Moving Pictures
Jun 03, 2016, 10:02AM

No Reason to See New Ninja Turtles Movie

Unless you're studying production design.

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The best I can say about Teenage Mutant Ninja Turtles: Out of the Shadows—a sequel of a reboot of a cartoon adaptation of a comic book—is that it’s incompetent but relatively harmless. And unlike most projects bearing the name of producer Michael Bay, it never descends into pure nihilism.

The Turtles franchise, it appears, has had more iterations than Star Trek, in 20 years less time. It started as a comic book in 1984, with the four, pizza-loving anthropomorphic teenage turtles adapted first into action figures and then into a popular cartoon TV show in the late-80s. There were popular live-action movies in 1990 and 1991, another sequel in 1993 and a reboot attempt in 2007. There have been at least three versions of the cartoon series, on top of the Bay movie two years ago (I liked the old cartoons, and my kids enjoy the new ones.)

For the new film, Bay is not the director—Jonathan Liebesman did the 2014 film, while Dave Green does the honors now—but the new films borrow a handful of elements from Bay’s work: Megan Fox in sexy costumes, a belief in the virtue of meatheadedness, and the plot element (used in the second Transformers) that the main characters’ existence is a secret from the general public, even though they were part of multiple huge action blowouts, in broad daylight, in the previous film. 

The plot is generally straightforward, albeit very silly. The four turtles (Michelangelo, Leonardo, Donatello and Rafael) are unable to take credit for the capture, in the first film, of bad guy Shredder (Brian Tee.) After a daring escape, the Turtles end up fighting a villainous consortium that includes Shredder, an evil scientist (Tyler Perry!) and alien-slug-in-a-robot-suit Krang (voiced by Brad Garrett). Also around for comic relief are mutant henchman Rocksteady and Be-bop, one of whom is played by pro wrestler Sheamus, as well as ineffectual ninjas known as the Foot Clan.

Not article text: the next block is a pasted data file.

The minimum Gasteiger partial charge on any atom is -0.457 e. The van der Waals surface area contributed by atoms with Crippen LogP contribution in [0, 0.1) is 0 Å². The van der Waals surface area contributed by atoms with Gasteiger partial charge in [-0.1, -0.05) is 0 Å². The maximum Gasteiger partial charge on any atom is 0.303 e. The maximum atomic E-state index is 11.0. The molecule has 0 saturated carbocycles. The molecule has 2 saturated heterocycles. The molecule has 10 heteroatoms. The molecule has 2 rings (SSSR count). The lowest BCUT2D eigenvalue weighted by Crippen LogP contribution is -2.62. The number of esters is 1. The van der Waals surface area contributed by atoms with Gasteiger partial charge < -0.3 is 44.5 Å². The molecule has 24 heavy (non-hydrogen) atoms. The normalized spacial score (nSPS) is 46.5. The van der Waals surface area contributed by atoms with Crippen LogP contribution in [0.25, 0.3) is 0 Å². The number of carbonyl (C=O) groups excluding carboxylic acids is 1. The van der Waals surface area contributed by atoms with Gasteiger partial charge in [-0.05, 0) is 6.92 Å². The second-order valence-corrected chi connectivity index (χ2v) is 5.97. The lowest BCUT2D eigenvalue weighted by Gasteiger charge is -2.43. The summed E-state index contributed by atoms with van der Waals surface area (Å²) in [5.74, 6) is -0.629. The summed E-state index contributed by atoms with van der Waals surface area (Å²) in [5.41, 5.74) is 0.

The biggest problem? The film, rated PG-13, is a little too dark and violent for kids, but there's no reason for any adult to see a Ninja Turtles movie. That's not all. The plot is a ridiculous jumble, going in all sorts of directions that make no sense and are quickly dropped. The one stab at moral weight—a scene where the turtles contemplate consuming ooze in order to revert to human form—is not only underdeveloped, but is pretty plainly cribbed from the “original” second Ninja Turtles film. And in the closing minutes, the film remembers that April O’Neil (Fox) is a journalist, something I figured the movie had decided to omit, since her reporting skills might have been put to good use at various times prior to that.

Not that the human cast is much help. Fox at this stage of her career has one specialty (using her beauty for comic effect) but she doesn't get to do that here. The four turtles are played by unknown actors/motion picture performers (Pete Ploszek, Alan Ritchson, Noel Fisher and Jeremy Howard); I guess the different turtles are supposed to have distinct personalities and character traits, but the movie doesn't quite establish them in any satisfactory way.

Meanwhile, Laura Linney looks embarrassed to be there as an NYPD bigwig, while the Knicks’ Carmelo Anthony makes two pointless cameos, one on the court and one off. And both Shredder and Linney have female sidekicks of Asian descent who barely get to speak, likely a nod to the international box office.

While the action scenes aren’t as incomprehensibly structured as those of the Transformers films, there’s nothing particularly noteworthy about them. One early sequence feels like a Fast and Furious knockoff, while the final battle features a superweapon that’s even more derivative of the Death Star than the one in The Force Awakens.

What’s positive about the movie? The production design of the Turtles' lair in the sewers is pretty impressive. And while the first film infamously used reshoots to recast Shredder—turning William Fichtner from Shredder himself into his henchman—the new one sticks with the same actor all the way through.

It’s the second-best Teenage Mutant Ninja Turtles 2 ever. 


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